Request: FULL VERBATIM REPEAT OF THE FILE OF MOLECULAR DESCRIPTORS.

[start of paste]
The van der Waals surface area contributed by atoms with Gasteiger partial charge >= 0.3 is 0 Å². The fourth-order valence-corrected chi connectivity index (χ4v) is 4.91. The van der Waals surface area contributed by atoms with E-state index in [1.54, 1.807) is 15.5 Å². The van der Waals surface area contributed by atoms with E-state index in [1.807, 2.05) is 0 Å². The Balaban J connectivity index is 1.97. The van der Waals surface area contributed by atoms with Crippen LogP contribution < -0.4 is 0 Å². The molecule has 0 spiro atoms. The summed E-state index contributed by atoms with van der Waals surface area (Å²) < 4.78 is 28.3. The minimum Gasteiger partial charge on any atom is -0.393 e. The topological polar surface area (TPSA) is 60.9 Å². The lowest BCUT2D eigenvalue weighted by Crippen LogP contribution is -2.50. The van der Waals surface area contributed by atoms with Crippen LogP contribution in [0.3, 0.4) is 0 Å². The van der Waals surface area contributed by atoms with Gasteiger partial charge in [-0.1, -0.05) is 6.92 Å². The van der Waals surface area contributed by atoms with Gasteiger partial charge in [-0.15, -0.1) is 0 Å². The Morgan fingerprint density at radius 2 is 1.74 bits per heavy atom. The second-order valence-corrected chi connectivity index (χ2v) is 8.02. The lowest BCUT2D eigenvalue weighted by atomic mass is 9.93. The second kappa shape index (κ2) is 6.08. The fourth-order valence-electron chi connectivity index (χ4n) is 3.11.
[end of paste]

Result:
The van der Waals surface area contributed by atoms with Gasteiger partial charge >= 0.3 is 0 Å². The fourth-order valence-corrected chi connectivity index (χ4v) is 4.91. The van der Waals surface area contributed by atoms with E-state index in [1.54, 1.807) is 15.5 Å². The van der Waals surface area contributed by atoms with E-state index in [1.807, 2.05) is 0 Å². The Balaban J connectivity index is 1.97. The van der Waals surface area contributed by atoms with Crippen LogP contribution < -0.4 is 0 Å². The molecule has 0 spiro atoms. The summed E-state index contributed by atoms with van der Waals surface area (Å²) < 4.78 is 28.3. The minimum Gasteiger partial charge on any atom is -0.393 e. The topological polar surface area (TPSA) is 60.9 Å². The lowest BCUT2D eigenvalue weighted by Crippen LogP contribution is -2.50. The van der Waals surface area contributed by atoms with Crippen LogP contribution in [0.3, 0.4) is 0 Å². The van der Waals surface area contributed by atoms with Gasteiger partial charge in [-0.1, -0.05) is 6.92 Å². The van der Waals surface area contributed by atoms with Gasteiger partial charge in [-0.15, -0.1) is 0 Å². The Morgan fingerprint density at radius 2 is 1.74 bits per heavy atom. The second-order valence-corrected chi connectivity index (χ2v) is 8.02. The lowest BCUT2D eigenvalue weighted by atomic mass is 9.93. The second kappa shape index (κ2) is 6.08. The fourth-order valence-electron chi connectivity index (χ4n) is 3.11.